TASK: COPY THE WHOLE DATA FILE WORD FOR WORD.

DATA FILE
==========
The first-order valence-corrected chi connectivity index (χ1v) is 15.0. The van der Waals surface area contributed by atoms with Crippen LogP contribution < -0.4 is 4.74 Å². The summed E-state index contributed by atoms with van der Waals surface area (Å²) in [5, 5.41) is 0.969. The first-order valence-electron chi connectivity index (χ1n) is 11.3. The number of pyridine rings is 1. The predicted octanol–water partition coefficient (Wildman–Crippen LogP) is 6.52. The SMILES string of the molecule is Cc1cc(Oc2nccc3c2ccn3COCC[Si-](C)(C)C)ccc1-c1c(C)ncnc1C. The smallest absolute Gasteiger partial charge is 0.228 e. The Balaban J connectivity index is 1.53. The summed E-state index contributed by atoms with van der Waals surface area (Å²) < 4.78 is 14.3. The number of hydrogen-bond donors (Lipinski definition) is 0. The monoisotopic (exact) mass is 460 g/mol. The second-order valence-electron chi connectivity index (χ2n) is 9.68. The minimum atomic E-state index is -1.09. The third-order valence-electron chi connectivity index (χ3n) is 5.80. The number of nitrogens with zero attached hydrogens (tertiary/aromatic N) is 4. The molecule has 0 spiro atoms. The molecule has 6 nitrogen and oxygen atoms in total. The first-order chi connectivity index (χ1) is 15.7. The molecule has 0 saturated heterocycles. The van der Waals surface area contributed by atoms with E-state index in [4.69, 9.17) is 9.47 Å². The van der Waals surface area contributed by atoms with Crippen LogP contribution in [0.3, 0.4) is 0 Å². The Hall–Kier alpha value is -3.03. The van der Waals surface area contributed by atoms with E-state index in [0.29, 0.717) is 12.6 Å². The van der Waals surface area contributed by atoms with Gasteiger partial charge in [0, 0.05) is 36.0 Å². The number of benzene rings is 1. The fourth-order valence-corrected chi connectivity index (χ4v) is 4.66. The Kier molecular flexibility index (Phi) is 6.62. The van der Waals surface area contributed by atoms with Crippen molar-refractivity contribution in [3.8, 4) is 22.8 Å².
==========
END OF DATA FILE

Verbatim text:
The first-order valence-corrected chi connectivity index (χ1v) is 15.0. The van der Waals surface area contributed by atoms with Crippen LogP contribution < -0.4 is 4.74 Å². The summed E-state index contributed by atoms with van der Waals surface area (Å²) in [5, 5.41) is 0.969. The first-order valence-electron chi connectivity index (χ1n) is 11.3. The number of pyridine rings is 1. The predicted octanol–water partition coefficient (Wildman–Crippen LogP) is 6.52. The SMILES string of the molecule is Cc1cc(Oc2nccc3c2ccn3COCC[Si-](C)(C)C)ccc1-c1c(C)ncnc1C. The smallest absolute Gasteiger partial charge is 0.228 e. The Balaban J connectivity index is 1.53. The summed E-state index contributed by atoms with van der Waals surface area (Å²) < 4.78 is 14.3. The number of hydrogen-bond donors (Lipinski definition) is 0. The monoisotopic (exact) mass is 460 g/mol. The second-order valence-electron chi connectivity index (χ2n) is 9.68. The minimum atomic E-state index is -1.09. The third-order valence-electron chi connectivity index (χ3n) is 5.80. The number of nitrogens with zero attached hydrogens (tertiary/aromatic N) is 4. The molecule has 0 spiro atoms. The molecule has 6 nitrogen and oxygen atoms in total. The first-order chi connectivity index (χ1) is 15.7. The molecule has 0 saturated heterocycles. The van der Waals surface area contributed by atoms with E-state index in [4.69, 9.17) is 9.47 Å². The van der Waals surface area contributed by atoms with Crippen LogP contribution in [0.3, 0.4) is 0 Å². The Hall–Kier alpha value is -3.03. The van der Waals surface area contributed by atoms with E-state index in [0.29, 0.717) is 12.6 Å². The van der Waals surface area contributed by atoms with Gasteiger partial charge in [0, 0.05) is 36.0 Å². The number of benzene rings is 1. The fourth-order valence-corrected chi connectivity index (χ4v) is 4.66. The Kier molecular flexibility index (Phi) is 6.62. The van der Waals surface area contributed by atoms with Crippen molar-refractivity contribution in [3.8, 4) is 22.8 Å².